Archive | January, 2018

Green-winged Teal [eventually] at North Cave Wetlands

30 Jan

28/1/18 I had just started out with the dog on Sunday morning when the Green-winged Teal was reported at North Cave Wetlands. I have seen a few there and they have become almost annual at North Cave, although missed the last one in January 2017. Unfortunately I was on a tight schedule as I was going out for lunch so didn’t even have time for our usual walk. I could have turned back and headed straight there but as Green-winged Teal can be tricky to see I decided to continue with the walk.

29/1/18 Monday morning was wet and didn’t stop raining until lunchtime. With no news from North Cave and the dog needing to go out anyway we headed for the park. Walking the bushes at the edge of Millbeck Wildlife area heard a familiar finch call. Initially could only see Greenfinch in the tree tops but then located the expected Siskin. At least seven birds including a few nice males. Unfortunately they were tricky to see and only got one shot of a drab female.

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♀ Siskin in Millbeck Wildlife area, Cottingham

Had seen a flock near Cottingham GC entrance ten days back, near enough to be the same flock, but the area isn’t in my Patchwork Challenge Cottingham area so today’s sighting was an patch year tick. Continued our regular walk as far as Lawns Farm. Nothing we hadn’t seen recently but getting back to Millbeck Wildlife area, near dusk, had a Green Woodpecker then the resident Barn Owl showing, my first sight of it there this year.

30/1/18 Again nothing from North Cave early Tuesday and although I tried to sneak out but ended up going out with the dog. This time across the fields south to Haltemprice Farm, the centre of my Willerby Carrs patch. The pair of Stonechat were still around the farm ruin.

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♂ Stonechat at Haltemprice Farm, Willerby

A Shelduck was the only unusual bird on the flood scheme, but had seen two there recently. Next walked the drain by Abbey Lane. Had seen a Grey Wagtail regularly late last year but hadn’t so far this year, although it had been photographed by a friend recently.

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Grey Wagtail along Abbey Lane, Willerby-9/12/17

No sign of the wagtail but a few Reed Bunting were in the area.

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Reed Bunting along Abbey Lane, Willerby

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Walking back the Green-winged Teal was reported back at North Cave. Didn’t exactly rush but didn’t dawdle the rest of the way back. Not exactly warm in the winter sun this morning but it was now clouding up and getting colder. Still judged it wouldn’t be too cold on the bike but wouldn’t do the full reserve so I could get away before sunset. On arrival met AA leaving and learned the Teal was still showing on Island Lake. Getting there saw JH leaving. Joked him about not picking me up. Went back in the hide with me and I was soon viewing the Teal, although pretty distant in the south west corner. Got a few shots anyway.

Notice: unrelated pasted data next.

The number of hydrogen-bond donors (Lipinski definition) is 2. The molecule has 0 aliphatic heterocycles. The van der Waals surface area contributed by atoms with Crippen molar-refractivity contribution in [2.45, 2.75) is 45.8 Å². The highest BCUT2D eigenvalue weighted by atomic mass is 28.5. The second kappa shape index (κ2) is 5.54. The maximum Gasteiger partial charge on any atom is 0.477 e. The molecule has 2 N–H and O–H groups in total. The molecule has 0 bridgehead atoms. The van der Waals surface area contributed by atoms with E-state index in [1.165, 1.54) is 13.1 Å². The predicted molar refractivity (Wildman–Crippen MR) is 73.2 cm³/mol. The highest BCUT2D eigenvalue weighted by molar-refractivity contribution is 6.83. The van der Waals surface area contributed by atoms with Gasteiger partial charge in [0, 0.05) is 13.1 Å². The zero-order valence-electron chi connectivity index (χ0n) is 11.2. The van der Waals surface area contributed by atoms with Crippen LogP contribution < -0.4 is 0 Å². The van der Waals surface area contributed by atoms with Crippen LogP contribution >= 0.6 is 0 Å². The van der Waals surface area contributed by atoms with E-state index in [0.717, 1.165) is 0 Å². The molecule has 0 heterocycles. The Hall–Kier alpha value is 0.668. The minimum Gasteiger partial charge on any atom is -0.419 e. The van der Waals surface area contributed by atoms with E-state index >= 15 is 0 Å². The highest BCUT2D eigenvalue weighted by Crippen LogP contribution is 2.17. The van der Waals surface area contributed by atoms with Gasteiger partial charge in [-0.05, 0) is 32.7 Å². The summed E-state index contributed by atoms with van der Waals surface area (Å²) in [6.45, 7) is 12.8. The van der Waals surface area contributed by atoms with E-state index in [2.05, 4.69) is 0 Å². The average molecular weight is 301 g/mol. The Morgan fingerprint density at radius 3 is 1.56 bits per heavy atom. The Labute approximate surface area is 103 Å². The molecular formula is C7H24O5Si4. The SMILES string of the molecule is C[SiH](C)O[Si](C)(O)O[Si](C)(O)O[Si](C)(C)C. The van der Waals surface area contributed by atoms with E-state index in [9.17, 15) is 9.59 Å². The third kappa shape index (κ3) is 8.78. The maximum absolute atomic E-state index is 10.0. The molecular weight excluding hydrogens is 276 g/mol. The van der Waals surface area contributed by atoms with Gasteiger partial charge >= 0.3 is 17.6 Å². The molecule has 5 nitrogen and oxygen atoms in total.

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♂ Green-winged Teal on Island Lake, North Cave Wetlands.

 

With nothing else of interest on the lake moved to the other side of the hide to look for the Ruff on Village Lake. No sign so rejoined JH in East Hide. Eventually located the Ruff among some Redshank I’d not seen earlier. Also had a female Marsh Harrier low over the lake, but it wasn’t a year tick although, reflecting my lack of ‘real’ birding so far this year, the Little Grebe it flushed was.

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Lingering Glaucous Gull at Tophill Low NR

23 Jan

23/1/18 2018 has been slow to start for me. Apart from a trip to Tophill Low NR with JH and a quick ride up to Raywell it’s just been long walks with the dog. This week was forecast milder but there was still compacted snow on my street on Monday morning so again it was out with the dog. However managed a second walk at dusk which payed off with good views of both Barn and Little Owls at Haltemprice Farm. Fortunately Tuesday was better with out the rain previously forecast for the morning. Maybe because of the extra walk yesterday, the dog didn’t pester me, so was able to slip out early. Where to go? Although I’d already visited Tophill Low NR this year, with a lingering Glaucous Gull as well as reports of White-fronted Geese it seemed the best choice.